Bike riding in cities — be visible!

Bike Day 1 021

To improve your chances for safe riding in cities, you need to ride where motorists can see you and know what you plan to do. If you ride on sidewalks and then dart out into traffic, if you weave in and out of parked cars, if you ride to the right of stopped or slower cars in their blind spots, or if you ride on the wrong side of the road, you are asking for trouble.

The photo above is of my mates on Day 1 of our ride across the country in 2007. We were still in Southern California, and notice how we are all taking up the right lane at the signal. This was the correct thing to do, as much as many motorists might think we should all be to the far right in a straight line-up. The critical thing about this intersection and roadway is that there is only a tiny amount of room on the right. If a cyclist were over there, 1) it is a potentially dangerous situation due to right-turning cars; or 2) you’re just blocking right-turning cars needlessly.

1) If we’re waiting at the far right when the car arrives for a right turn, he looks left for approaching cars in case he can turn right on red. The light turns green, we go, and the car turns right and hits us (because they rarely look back to the right before starting their turns). Or, if cars are already waiting at the intersection and the cyclist rides up on the right and stops in a driver’s blind spot, the driver never will see him and can turn right into him.

2) If the right lane is wide enough (and it usually is), a cyclist waiting in the middle of the lane instead of the far right allows cars to pull up on his right and make their turns on a red, when traffic allows. This is a good example of “sharing the road”, and I’ve had numerous drivers thank me for being in a spot that allows them to make a right-on-red (when there’s no cross traffic) instead of sitting behind me waiting.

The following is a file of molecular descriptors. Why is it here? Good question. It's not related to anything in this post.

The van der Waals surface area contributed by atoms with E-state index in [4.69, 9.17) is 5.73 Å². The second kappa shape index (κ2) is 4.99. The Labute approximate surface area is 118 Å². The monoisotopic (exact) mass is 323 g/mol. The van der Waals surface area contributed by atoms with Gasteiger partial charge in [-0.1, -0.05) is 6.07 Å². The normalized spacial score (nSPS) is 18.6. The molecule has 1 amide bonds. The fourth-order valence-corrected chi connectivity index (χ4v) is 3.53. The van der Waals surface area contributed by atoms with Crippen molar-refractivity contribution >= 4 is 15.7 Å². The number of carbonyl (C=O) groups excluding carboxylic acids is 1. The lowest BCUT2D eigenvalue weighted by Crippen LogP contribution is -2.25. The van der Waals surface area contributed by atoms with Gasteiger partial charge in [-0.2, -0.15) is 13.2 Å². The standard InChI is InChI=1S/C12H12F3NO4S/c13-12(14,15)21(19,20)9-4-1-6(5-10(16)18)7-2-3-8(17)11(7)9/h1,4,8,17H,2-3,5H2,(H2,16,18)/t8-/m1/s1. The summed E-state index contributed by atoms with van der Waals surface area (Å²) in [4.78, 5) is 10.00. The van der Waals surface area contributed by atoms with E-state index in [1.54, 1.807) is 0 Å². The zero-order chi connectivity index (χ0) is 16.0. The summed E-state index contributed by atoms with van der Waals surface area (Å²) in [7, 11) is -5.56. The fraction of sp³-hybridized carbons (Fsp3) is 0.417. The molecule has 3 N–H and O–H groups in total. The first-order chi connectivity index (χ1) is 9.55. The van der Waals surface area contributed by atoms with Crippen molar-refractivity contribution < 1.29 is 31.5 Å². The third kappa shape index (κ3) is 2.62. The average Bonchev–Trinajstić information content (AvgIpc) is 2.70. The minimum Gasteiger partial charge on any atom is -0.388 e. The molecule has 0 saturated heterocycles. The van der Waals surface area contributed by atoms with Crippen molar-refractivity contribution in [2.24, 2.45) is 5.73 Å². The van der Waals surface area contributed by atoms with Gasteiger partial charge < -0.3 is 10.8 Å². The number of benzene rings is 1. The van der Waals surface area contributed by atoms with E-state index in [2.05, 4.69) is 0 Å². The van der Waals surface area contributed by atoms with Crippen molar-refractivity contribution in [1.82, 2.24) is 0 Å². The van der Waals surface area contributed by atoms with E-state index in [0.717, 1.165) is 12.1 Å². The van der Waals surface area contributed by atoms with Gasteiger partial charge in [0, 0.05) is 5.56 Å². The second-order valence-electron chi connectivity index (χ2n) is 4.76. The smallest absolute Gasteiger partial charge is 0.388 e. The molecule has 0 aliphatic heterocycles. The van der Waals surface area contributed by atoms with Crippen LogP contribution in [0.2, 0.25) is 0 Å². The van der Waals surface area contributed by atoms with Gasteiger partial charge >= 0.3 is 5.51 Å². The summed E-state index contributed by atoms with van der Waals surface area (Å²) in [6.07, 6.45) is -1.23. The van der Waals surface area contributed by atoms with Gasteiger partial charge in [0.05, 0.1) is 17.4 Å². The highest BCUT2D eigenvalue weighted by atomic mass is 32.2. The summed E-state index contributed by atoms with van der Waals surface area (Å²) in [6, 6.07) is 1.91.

In the photo above, if there had been fewer of us, it would have been better for us to have stopped more to the left to allow right-turning cars to proceed on up. However, with that many riders in the group, it was fine to fill the lane as we did and not stretch too far back trying to be considerate to one or two potential right turners.

What about a marked shoulder?

If there is a wide marked-off shoulder or bike lane, then it may be safe to ride up to the intersection to the right of lined-up cars as long as you never stop in a car’s blind spot. And if the light turns green and you have not yet arrived at the front of the intersection, you must pay extra-close attention to whether a car is turning right or not since they do not know you’re over there. Be prepared to stop! If your locale allows for riding on a sidewalk, you must treat every intersection as if you are a pedestrian. Can you imagine how hard it is for cars to see you riding into an intersection if you’re on the sidewalk?

Getting back to the photo of us taking up the entire right lane at a stop light, this is proper because the shoulder is too small for bikes. Certainly a group of cyclists, but even a single biker, should remain out where he can be seen. Importantly, this means getting into the line behind other cars, and probably in front of cars who arrive after you. Once traffic begins to move and you are past the intersection, you can move to the right so that vehicles can pass you assuming you are riding slower than the traffic. If you are riding at the same speed as the traffic or wishing you could ride even faster, remain in the full lane so that cars can see you. Never pass cars on the right!! This is a common mistake that results in numerous accidents because the cars cannot see you coming in their blind spots and they turn or move to the right for whatever reasons.

The first time you line up in the lane in front of other cars, it will probably seem strange. A bike lining up with the cars? But don’t forget you are legally a vehicle too, and being visible and predictable is the most important factor in bike-car safety. You will soon be out of their way when the normal flow of traffic gets going again and they can see you and pass you safely. I have never had a car honk at me or otherwise treat me badly when I have ridden this way in traffic and at intersections.

What about a right-turn-only lane?

Unless you are turning right, do NOT remain to the far right in a right-turn-only lane. If you are going straight, it’s best to ride up to the intersection (and wait if it’s red) directly on the white line separating you from the right-turn lane. In this case, you are in a safe spot where cars can pass you on both your right and left.

Next topic: Riding with parked cars.

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